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Enterprise AI skyrockets -- IoT doesn't: More 2017 technology trends
Enterprise AI and market consolidation will continue to cast their shadows unabated in 2017.
Companies are making their first forays into enterprise AI and finding ROI. They have found that artificial intelligence (AI) brings efficiency and intelligence to a variety of business processes that are customer-facing, as well as internal.
In sales, for example, enterprise AI can help identify customers that are ready to buy. In customer service, AI-powered chatbots can help with some lower-level customer service needs until an agent takes over, or they can provide agents with knowledge about products.
The ability to call on self-learning applications is enabling humans to spend time on higher-level tasks and leave repetitive tasks to machine learning or AI. Brent Leary, a principal at CRM Essentials, weighed in on some of the technology trends that marked last year and that will continue to build into 2017.
Artificial intelligence. "It's hard to escape," Leary said of artificial intelligence in the enterprise. "2016 was the year AI went to the front of the forethought. When it came to the CRM world, it just blew up. We're just at the tip of the iceberg. 2017 was when we started to see the locomotion moving; 2017, 2018, 2019, those will be the foundational years of putting all this disparate information together and having machine learning tools go through this data and find, in real time, the kind of insights [into] how companies will build relationships going forward," Leary said.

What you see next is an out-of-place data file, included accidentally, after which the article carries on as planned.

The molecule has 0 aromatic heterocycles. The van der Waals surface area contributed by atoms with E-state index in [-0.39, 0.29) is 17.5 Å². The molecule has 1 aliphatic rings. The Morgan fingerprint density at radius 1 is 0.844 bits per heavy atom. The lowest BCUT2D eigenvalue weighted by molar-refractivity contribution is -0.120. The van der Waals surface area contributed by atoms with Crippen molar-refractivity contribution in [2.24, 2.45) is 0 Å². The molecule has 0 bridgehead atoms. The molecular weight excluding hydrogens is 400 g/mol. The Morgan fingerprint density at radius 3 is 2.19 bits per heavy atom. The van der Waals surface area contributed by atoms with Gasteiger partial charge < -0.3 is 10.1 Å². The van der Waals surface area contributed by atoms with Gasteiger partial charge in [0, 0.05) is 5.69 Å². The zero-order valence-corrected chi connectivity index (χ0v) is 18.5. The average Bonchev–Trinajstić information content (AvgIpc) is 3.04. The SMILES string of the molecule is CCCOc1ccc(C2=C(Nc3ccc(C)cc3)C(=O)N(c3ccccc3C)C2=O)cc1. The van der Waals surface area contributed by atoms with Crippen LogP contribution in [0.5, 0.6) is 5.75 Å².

The internet of things. Like AI, internet of things (IoT)-connected devices are still making their way and trying to bring value in various industries. While verticals like manufacturing are more business process-driven and have been able to integrate IoT devices and data into their operations, other industries are still struggling with the volume and velocity of the data and how to bring meaning to it.
"There is a lot of data coming at these companies, from multiple places," Leary observed. "They have to figure out, 'How do we get it all, aggregate it, analyze it -- and what are we looking for?' And you're trying to do that in as near real time as possible. The technology may be there, but the culture may not be; the processes may not be in place. And that is just as critical to the success of IoT as the technology itself."
Consolidation in the technology market. "You're seeing pieces added to the traditional Salesforce automation, marketing and customer service [elements of CRM]," Leary said. "Things like e-commerce, CPQ [configure price quote], DMP [data management platform] -- all this information from all these disparate systems; you need an enterprise system to manage all this stuff."
Leary concluded that the flurry of mergers and acquisition is another trend that will continue in the new year.
"We're going to be seeing this for a while," he said.
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